May 2007

You’re right, I made a lot of generalizations. However, I do feel confident about most of them. My veganism example was one of many I could supply regarding what I feel is evidence of superior morality. And indeed, much of my morality can be found in the basic tenets of Christ’s teachings and that of other great spiritual leaders throughout history. The Golden Rule, for example. Meanwhile, it seems that those who are closest to the church are the farthest from actually heeding its simplest yet most profound lessons. I agree that animals probably don’t have an exact concept of torture, but that wasn’t entirely my point. Exactly like us, they have a hard-wired concept of pain, as well as a hard-wired pain-avoidance system. Pain is obviously a component of our bodies to warn us that we are in danger and that we should do something about it. The greater the pain, the greater the danger, and therefore the greater feeling of panic and distress. So if we make such an effort to spare our own kind from pain, how do we have the right to inflict it, and in such quantity, upon other living things? We don’t, is the easy answer, and if we do, or even if we participate in a system that causes mass pain upon others, we are being immoral. This seems very basic and logical to me. I admit I could be mistaken about this, but I doubt it. Sure, Judeo-Christianity clearly evolves, but it seems to do so only to defend itself – to stay in business, as it were, and only as far as its ancient texts can be interpreted to allow. It never seems to make leaps of wisdom as a whole. Its practitioners are as crude and primitive as they’ve ever been. Sure, there have been great individual thinkers among its ranks over the centuries, who have thought and written great things that have had the potential to elevate its people, but this information clearly doesn’t get to the hordes. And in America, at least, these hordes comprise the majority of our population. Thus I’m confident in my claim of superior morality. It’s actually not a big feat for anyone who is even slightly awake. But yes, you’re right that there is a relatively small group of people living an examined life, and I don’t claim moral superiority over them. Nor do I ever encounter them.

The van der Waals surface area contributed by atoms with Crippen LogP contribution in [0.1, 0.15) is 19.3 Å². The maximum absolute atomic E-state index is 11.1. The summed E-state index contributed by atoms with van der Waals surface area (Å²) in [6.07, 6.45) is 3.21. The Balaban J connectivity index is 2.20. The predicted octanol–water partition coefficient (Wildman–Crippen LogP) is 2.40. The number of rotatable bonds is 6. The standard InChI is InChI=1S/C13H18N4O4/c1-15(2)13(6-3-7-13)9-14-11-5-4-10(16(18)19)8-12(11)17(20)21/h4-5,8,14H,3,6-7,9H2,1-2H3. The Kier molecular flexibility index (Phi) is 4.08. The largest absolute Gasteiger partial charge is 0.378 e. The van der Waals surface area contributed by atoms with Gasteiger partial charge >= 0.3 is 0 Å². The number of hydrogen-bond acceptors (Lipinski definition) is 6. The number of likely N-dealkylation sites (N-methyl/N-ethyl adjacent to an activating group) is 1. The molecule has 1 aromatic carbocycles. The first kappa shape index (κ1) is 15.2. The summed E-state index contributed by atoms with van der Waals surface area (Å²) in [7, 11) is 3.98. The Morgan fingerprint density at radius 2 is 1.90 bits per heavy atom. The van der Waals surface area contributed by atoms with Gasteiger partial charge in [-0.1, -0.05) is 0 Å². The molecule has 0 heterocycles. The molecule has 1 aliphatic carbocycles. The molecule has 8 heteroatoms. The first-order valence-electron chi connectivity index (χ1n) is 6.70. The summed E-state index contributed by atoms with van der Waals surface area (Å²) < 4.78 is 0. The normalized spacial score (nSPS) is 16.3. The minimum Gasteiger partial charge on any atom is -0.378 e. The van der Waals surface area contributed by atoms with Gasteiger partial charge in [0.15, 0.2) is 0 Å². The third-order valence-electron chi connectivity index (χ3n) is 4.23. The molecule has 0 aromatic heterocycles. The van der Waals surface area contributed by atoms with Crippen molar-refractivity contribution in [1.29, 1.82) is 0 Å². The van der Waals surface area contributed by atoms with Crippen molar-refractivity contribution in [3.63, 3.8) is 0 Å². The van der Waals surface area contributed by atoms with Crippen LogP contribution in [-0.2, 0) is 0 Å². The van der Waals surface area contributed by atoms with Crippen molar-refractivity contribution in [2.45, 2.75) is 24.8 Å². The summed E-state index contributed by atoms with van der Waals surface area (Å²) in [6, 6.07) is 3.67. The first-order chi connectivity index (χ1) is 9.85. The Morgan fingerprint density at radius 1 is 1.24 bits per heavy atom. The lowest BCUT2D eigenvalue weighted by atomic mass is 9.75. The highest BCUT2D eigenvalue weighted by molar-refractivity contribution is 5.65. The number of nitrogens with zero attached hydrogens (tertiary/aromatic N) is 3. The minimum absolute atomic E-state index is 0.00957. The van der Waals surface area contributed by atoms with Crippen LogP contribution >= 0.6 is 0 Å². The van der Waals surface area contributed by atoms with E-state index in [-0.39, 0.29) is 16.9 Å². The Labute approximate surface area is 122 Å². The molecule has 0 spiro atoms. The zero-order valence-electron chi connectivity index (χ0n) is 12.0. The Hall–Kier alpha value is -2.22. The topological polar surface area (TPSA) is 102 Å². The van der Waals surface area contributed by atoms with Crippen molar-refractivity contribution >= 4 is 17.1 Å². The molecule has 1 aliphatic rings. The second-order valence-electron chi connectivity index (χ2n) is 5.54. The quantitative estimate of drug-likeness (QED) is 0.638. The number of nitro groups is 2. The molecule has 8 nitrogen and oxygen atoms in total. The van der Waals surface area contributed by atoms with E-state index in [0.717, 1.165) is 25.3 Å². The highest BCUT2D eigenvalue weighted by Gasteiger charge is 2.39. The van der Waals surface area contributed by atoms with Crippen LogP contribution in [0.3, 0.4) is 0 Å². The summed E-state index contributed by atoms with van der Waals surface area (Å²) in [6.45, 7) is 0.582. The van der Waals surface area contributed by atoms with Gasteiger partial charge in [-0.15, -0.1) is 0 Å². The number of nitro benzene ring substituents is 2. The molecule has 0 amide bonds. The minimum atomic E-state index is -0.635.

I agree that at least “higher” animals feel pain (which, I hasten to point out, is a separate issue from whether they have emotions). I also agree that we should minimize pain and suffering. But I don’t think the issue is as cut-and-dried as you seem to be implying. For example, couldn’t one not be vegan and at the same time try not to cause animals pain? We buy our eggs at a farmer’s market from an independent farmer who keeps free-range chickens — I think that’s pretty painless for the chickens. And, just curious, would you still be a vegetarian if there was a way to kill animals painlessly? If so, then I suspect it’s more than pain that you are concerned about.

When discussing the subject of avoiding pain, we also have to decide whether or not human pain is more or less important than animal pain. For example, let’s say that (in general) chickens suffer when they live in an egg farm, but that eggs are needed to create flu vaccines. Is the pain (and possible death) of those who would get the flu without a vaccine more or less important than the pain of the chickens? Whichever way you answer this question, I don’t think that the answer is obvious enough for you to look down on those who disagree with you.

There are also people who, for one reason or another (health, finances, location), are unable to be vegetarian. I don’t think that automatically makes them morally inferior.

I think you are right that religions generally change to defend themselves, but another way to phrase this would be to say that they change as times change. They tend to be very much like politics in that respect, if a little slower because they have to justify change with something more than popular opinion. I’m not sure what you’d call a leap of wisdom in this context, but Vatican II was a pretty huge change for Catholicism, and the religion has survived the change pretty well, even though (in my opinion) it still has a long way to go.

I tend to disagree about religious practitioners being “as crude and primitive as they’ve ever been.” There is a lot more free thought and tolerance within religion these days than there was even a few hundred years ago. The progress is enough to give me hope for the future.

While I applaud your desire to be a moral person and your harm-free lifestyle, I still think your attitude is too smug (or, at least, you come off that way).

Posted on May 28, 2007 at 10:11 pm by ideclare · Permalink
In: Discussion, Morality

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